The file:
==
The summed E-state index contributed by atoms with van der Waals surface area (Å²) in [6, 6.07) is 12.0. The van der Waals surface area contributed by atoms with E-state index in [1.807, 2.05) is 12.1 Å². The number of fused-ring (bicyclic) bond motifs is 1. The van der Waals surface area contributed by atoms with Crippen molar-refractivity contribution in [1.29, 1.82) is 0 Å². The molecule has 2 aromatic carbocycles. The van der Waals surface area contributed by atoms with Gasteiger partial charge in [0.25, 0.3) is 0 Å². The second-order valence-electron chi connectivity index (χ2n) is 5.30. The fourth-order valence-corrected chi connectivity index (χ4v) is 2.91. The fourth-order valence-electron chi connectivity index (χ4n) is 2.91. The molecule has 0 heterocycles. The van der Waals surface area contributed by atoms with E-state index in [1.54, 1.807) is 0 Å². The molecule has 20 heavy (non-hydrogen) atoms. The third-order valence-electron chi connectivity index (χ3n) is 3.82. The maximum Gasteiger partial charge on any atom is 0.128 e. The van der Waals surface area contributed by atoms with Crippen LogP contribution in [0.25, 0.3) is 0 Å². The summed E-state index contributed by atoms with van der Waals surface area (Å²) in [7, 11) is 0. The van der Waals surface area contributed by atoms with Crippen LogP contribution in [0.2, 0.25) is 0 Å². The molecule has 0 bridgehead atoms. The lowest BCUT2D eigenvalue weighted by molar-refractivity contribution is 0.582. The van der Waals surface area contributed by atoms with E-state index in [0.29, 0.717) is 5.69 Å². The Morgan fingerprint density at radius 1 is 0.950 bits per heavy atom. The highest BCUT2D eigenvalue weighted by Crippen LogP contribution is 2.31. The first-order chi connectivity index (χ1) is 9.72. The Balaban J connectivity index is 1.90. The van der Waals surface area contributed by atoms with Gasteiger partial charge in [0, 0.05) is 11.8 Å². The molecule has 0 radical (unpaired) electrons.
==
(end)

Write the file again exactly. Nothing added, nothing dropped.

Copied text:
The summed E-state index contributed by atoms with van der Waals surface area (Å²) in [6, 6.07) is 12.0. The van der Waals surface area contributed by atoms with E-state index in [1.807, 2.05) is 12.1 Å². The number of fused-ring (bicyclic) bond motifs is 1. The van der Waals surface area contributed by atoms with Crippen molar-refractivity contribution in [1.29, 1.82) is 0 Å². The molecule has 2 aromatic carbocycles. The van der Waals surface area contributed by atoms with Gasteiger partial charge in [0.25, 0.3) is 0 Å². The second-order valence-electron chi connectivity index (χ2n) is 5.30. The fourth-order valence-corrected chi connectivity index (χ4v) is 2.91. The fourth-order valence-electron chi connectivity index (χ4n) is 2.91. The molecule has 0 heterocycles. The van der Waals surface area contributed by atoms with E-state index in [1.54, 1.807) is 0 Å². The molecule has 20 heavy (non-hydrogen) atoms. The third-order valence-electron chi connectivity index (χ3n) is 3.82. The maximum Gasteiger partial charge on any atom is 0.128 e. The van der Waals surface area contributed by atoms with Crippen LogP contribution in [0.25, 0.3) is 0 Å². The summed E-state index contributed by atoms with van der Waals surface area (Å²) in [7, 11) is 0. The van der Waals surface area contributed by atoms with Crippen LogP contribution in [0.2, 0.25) is 0 Å². The molecule has 0 bridgehead atoms. The lowest BCUT2D eigenvalue weighted by molar-refractivity contribution is 0.582. The van der Waals surface area contributed by atoms with E-state index in [0.29, 0.717) is 5.69 Å². The Morgan fingerprint density at radius 1 is 0.950 bits per heavy atom. The highest BCUT2D eigenvalue weighted by Crippen LogP contribution is 2.31. The first-order chi connectivity index (χ1) is 9.72. The Balaban J connectivity index is 1.90. The van der Waals surface area contributed by atoms with Gasteiger partial charge in [0, 0.05) is 11.8 Å². The molecule has 0 radical (unpaired) electrons.